The best pratice is "don't put a high loaded home page due to a huge flash animation" !
Michele Alessandrini writes "Having bought several TomTom One navigation systems at work, I was browsing their web site to find information about maps. There are several pages of documentation about their devices. In one of them, they proudly inform you that their devices use Linux, as a warranty of power and stability. They even prominently display their GPL compatibility. But, when you come to the software (the one used to manage updates, set locations, etc), they only support Windows and Mac OS. Not that surprising, and not a real necessity. Just the same, they probably saved millions of dollars using a free kernel and didn't think to support Linux users. As Linux gains ground in commercial applications like this, how often are we going to see actual users of the OS left out in the cold? Why don't more Linux-using shops reach out to the Linux-using community?"
An anonymous reader writes: Tom Wood, a Year 10 Australian student has cracked the federal government's $84-million Internet porn filter in just 30 minutes. He can deactivate the filter in several clicks in such a way that the software's icon is not deleted which will make his parents believe the filter is still working. Tom says it is a matter of time before some computer-savvy kid puts the bypass on the Internet for others to use.
ZDNet reports: "Sony expects to post a 100 billion yen ($884 million) operating loss at its game division in the current fiscal year due to costs related to the PS3 launch."
... "PlayStation 3, which is scheduled to hit the U.S. market on Nov. 17, will be priced at as much as $599, while Xbox 360's premium version that is already in stores costs $399." More information here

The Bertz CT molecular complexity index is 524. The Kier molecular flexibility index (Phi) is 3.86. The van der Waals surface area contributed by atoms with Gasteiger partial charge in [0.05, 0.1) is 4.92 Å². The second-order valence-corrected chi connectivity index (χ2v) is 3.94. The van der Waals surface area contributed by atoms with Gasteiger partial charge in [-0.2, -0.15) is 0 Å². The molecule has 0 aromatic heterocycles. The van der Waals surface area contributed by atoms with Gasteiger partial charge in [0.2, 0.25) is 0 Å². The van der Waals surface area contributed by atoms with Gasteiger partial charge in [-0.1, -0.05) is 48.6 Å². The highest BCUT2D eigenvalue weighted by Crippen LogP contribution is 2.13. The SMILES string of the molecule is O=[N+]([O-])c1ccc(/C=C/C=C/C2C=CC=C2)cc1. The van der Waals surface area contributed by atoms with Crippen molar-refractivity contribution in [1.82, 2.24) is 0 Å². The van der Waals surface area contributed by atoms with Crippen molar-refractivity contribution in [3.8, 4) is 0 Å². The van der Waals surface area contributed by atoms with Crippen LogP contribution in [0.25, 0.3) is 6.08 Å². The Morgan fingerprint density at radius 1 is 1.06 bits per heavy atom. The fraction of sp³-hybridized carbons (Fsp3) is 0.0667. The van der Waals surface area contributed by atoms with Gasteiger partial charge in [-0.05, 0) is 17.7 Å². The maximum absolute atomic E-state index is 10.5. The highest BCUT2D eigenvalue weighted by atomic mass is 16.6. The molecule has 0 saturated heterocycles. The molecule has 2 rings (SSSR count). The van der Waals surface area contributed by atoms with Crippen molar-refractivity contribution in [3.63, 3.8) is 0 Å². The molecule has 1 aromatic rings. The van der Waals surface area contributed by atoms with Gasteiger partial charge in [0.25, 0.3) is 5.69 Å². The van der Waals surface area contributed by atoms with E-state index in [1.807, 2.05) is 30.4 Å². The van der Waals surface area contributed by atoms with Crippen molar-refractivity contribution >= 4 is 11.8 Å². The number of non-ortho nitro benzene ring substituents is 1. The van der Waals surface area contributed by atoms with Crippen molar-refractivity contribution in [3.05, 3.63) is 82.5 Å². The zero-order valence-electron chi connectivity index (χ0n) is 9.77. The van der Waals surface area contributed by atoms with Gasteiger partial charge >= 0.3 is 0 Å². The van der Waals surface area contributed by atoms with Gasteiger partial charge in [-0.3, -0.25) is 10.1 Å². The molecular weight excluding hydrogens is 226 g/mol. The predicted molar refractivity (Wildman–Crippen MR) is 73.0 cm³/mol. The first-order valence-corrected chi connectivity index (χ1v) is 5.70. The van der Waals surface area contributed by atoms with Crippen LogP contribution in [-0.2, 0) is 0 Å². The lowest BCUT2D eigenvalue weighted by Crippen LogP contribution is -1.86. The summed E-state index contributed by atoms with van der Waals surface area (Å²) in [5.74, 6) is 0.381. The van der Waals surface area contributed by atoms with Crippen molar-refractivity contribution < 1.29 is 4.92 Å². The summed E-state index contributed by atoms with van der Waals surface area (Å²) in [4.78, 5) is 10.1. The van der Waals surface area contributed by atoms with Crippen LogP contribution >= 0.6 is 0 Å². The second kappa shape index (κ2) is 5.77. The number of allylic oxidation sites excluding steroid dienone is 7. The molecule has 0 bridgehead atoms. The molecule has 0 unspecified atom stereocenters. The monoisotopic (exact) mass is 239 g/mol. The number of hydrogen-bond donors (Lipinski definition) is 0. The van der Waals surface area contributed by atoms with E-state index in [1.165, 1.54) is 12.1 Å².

RobbeR49 writes "Windows Server 2003 was recently compared against Linux and Unix variants in a survey by the Yankee Group, with Windows having a higher annual uptime than Linux. Unix was the big winner, however, beating both Windows and Linux in annual uptime. From the article: 'Red Hat Enterprise Linux, and Linux distributions from "niche" open source vendors, are offline more and longer than either Windows or Unix competitors, the survey said. The reason: the scarcity of Linux and open source documentation.' Yankee Group is claiming no bias in the survey as they were not sponsored by any particular OS vendor."
subbers writes "A zero-day flaw in Microsoft Word program is being used in an active exploit by sophisticated hackers in China and Taiwan, according to warnings from anti-virus researchers. The exploit arrives as an ordinary Microsoft Word document attachment to an e-mail and drops a backdoor with rootkit features when the document is opened and the previously unknown vulnerability is triggered. From the article: 'The e-mail was written to look like an internal e-mail, including signature. It was addressed by name to the intended victim and not detected by the anti-virus software.'"
Nick Johnson writes to mention a new twist on phishing. From the article: "The spammed message warns of a problem with a bank account and instructs the recipient to dial a phone number to resolve it. The caller is connected to a voice response system that is made to sound exactly like the bank's own system. The phone system identifies itself to the target as the financial institution and prompts them to enter account number and PIN."